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Logical Tree & Visual Tree

Posted on 2010-06-04 21:14 idior 阅读(...) 评论(...) 编辑 收藏

The existing documentation about the visual tree and logical tree in the Windows SDK leaves much to be desired. Ever since I started with WPF, I have felt unsure about what exactly differentiates the two. Here I will use a simple diagram to make a comparison between them.

<Window>

    <Grid>

        <Label Content="xuning"/>

        <Button>

            <TextBlock Text="pfs"/>

        </Button>

    </Grid>

</Window>

Following is the logical and visual tree of the above xaml codes:

 

 

 

There may be several questions come into your mind after seeing this picture:

  • Why those red elements are chosen to be part of logical tree? 

The secret is behind a property called LogicalChildren. Panel, ItemsControl, ContentControl, and Decorator, which are the most common base classes, all define this property make the logical tree operate already.  For example, if you create a custom Button that subclasses ContentControl, your Content property will pick up your button as the logical parent without you doing anything.

At the end of this article, a table lists the classes that have special support for logical children, and under which property they implement that support.

  •  Why there is a TextBlock under Label’s visual tree?

Unlike the button, we didn’t declare a TextBlock as the Content of Label, instead we only used a string “Xuning” there. Who created a TextBlock for us? Apparently, it’s created by WPF framework. When WPF starts to render an object, it will first check whether there is a template defined for that type, either control template or data template, if it cannot find one, it will simply call the object’s ToString method and put the return value into a TextBlock.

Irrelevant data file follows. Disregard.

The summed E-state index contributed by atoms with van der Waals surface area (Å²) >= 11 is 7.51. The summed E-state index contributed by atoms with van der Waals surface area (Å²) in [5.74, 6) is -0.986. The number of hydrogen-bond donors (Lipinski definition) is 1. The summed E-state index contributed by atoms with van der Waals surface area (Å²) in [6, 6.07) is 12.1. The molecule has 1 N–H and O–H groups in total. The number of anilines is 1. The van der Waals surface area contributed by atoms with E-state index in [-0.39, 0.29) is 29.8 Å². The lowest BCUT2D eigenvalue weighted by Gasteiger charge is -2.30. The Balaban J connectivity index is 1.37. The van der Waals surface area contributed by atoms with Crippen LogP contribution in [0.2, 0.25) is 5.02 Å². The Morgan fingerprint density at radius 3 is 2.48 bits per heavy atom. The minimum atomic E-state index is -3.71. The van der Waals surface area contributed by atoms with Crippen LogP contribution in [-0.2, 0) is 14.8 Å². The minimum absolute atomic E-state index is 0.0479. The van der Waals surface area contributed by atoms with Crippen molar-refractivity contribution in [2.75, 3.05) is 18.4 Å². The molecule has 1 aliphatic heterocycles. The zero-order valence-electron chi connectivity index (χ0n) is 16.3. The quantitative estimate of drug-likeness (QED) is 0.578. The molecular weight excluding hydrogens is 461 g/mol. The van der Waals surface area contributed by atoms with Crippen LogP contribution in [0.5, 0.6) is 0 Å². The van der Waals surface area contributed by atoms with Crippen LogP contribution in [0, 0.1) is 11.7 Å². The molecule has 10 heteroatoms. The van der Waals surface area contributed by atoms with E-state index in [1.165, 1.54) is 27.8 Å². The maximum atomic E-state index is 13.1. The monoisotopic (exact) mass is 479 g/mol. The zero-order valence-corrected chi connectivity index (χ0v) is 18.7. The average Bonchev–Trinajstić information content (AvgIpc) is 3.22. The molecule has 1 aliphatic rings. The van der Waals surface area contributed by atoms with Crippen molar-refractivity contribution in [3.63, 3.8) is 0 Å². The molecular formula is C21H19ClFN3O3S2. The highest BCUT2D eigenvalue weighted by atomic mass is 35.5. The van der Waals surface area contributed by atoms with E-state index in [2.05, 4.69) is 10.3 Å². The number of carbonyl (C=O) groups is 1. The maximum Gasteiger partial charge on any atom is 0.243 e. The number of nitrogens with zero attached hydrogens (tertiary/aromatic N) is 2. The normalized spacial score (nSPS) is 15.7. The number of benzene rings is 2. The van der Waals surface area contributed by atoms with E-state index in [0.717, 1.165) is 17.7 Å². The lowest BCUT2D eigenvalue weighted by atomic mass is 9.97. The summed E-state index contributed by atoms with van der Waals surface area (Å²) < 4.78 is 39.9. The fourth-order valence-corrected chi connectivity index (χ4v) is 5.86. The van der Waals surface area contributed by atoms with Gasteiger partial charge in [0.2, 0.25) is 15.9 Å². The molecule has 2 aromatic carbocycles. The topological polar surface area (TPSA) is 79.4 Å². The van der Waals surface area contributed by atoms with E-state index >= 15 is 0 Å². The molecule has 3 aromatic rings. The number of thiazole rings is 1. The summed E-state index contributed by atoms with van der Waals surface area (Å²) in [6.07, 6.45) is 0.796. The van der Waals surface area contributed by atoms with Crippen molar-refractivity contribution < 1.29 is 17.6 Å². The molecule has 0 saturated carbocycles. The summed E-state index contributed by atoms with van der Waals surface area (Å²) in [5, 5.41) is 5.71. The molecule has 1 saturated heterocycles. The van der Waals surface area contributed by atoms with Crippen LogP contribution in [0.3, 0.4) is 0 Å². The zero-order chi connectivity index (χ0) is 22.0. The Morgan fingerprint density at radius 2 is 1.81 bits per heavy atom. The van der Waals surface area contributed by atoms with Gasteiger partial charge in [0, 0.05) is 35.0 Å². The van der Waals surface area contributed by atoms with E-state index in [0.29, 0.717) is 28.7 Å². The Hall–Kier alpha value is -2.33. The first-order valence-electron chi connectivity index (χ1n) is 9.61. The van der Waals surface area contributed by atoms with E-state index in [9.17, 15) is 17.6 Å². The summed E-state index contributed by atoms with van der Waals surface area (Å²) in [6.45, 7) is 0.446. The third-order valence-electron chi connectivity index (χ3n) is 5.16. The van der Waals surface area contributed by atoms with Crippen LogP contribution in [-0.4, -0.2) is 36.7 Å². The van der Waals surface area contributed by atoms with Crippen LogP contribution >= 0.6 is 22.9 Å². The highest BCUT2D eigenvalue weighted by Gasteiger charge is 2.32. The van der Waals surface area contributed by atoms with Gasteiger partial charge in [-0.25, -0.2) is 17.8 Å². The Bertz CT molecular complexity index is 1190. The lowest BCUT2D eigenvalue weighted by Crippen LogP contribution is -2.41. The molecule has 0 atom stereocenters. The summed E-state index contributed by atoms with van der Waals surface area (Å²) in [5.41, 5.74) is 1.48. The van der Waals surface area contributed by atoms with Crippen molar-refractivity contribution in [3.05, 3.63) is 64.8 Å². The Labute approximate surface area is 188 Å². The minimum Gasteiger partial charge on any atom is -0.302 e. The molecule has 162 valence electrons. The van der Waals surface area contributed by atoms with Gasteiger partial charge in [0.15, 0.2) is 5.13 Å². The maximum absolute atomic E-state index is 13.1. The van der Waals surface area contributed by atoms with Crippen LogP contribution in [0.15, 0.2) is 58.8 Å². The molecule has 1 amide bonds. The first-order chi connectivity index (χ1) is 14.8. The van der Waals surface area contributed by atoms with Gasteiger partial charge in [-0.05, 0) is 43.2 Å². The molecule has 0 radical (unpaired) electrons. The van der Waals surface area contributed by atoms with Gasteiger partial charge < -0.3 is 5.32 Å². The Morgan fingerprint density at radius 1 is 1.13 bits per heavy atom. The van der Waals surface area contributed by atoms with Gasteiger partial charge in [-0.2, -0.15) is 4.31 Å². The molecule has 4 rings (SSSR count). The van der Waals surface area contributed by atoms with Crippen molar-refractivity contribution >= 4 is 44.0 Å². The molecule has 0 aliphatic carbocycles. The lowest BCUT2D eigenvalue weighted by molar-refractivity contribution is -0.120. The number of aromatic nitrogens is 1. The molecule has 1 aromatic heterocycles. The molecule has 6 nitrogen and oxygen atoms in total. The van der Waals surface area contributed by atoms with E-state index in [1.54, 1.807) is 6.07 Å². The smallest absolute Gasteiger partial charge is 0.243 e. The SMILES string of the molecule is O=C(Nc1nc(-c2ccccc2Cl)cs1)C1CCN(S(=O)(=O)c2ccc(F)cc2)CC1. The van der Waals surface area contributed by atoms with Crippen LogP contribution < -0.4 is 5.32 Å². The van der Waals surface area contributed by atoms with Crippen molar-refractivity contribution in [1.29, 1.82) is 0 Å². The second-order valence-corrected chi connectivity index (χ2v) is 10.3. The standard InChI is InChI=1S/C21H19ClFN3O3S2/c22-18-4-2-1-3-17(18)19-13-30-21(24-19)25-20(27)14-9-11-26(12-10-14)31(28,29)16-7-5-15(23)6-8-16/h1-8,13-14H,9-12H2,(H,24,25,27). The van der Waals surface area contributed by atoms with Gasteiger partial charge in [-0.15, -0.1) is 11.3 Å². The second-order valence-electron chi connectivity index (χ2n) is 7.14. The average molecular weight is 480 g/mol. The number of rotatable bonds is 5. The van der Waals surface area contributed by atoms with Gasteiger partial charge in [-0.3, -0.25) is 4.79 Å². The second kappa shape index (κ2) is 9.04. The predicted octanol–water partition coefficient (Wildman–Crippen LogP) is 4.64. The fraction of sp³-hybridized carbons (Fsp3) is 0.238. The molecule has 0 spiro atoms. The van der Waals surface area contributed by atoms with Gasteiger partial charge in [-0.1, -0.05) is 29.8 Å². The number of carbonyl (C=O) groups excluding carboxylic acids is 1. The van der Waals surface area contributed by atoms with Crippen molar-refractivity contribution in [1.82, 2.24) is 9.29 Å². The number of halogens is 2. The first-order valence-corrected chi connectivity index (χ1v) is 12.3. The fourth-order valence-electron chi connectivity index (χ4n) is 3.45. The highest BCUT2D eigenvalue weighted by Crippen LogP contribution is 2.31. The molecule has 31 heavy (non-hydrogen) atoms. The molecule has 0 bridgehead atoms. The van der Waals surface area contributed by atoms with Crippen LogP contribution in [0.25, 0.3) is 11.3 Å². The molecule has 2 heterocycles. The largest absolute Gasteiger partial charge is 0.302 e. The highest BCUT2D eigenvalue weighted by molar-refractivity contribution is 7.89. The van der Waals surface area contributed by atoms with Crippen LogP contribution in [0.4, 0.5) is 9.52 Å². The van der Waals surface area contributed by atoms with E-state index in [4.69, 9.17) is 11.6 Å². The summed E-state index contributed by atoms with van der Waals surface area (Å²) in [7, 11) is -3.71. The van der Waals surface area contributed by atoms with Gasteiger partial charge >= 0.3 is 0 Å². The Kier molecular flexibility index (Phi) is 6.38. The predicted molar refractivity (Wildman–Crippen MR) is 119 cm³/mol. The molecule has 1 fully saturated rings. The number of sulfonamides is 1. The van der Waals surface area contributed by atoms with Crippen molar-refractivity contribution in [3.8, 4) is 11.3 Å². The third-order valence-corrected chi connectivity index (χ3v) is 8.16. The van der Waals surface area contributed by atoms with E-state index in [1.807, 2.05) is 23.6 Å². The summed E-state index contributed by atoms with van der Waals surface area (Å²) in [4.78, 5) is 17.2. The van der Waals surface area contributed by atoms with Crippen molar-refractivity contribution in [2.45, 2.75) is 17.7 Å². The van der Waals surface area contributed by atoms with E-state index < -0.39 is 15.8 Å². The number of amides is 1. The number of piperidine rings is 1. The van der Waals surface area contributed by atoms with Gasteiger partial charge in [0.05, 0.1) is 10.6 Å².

• Why Label’s logical child is a string?

The element in logical tree doesn’t have to be a UIElement or Visual object, it can be any type. Label is a ContentControl which take its Content property as logical child, here it happens to be string “xuning”.

 

 

Related Resources:

Trees in WPF 

Logical and Visual Tree 

Of logical and visual trees in WPF

Understanding the Visual Tree and Logical Tree in WPF

 

Appendix:

Class

Property(ies)

 

System.Windows.Controls


AdornedElementPlaceholder

Child property

ContentControl

Content

Decorator

Child

Grid

Children (inherited from Panel), Columns, Rows

HeaderedContentControl

Content (inherited from ContentControl), Header

HeaderedItemsControl

Items (inherited from ItemsControl), Header

InkCanvas

Children

ItemsControl

Items

Page

Content

Panel

Children

RichTextBox

Document

TextBlock

Text

TextBox

Text

ToolBarTray

ToolBars

ViewBox

Child

 

System.Windows.Controls.Primitives


BulletDecorator

Bullet and Child

DocumentViewerBase

Document

Popup

Child

 

System.Windows.Documents


FixedDocument

Pages

FixedPage

Children

FlowDocument

Blocks

FlowDocumentReader

Document

FlowDocumentScrollViewer

Document

PageContent

Child

Table

RowGroups, Columns

Span

Inlines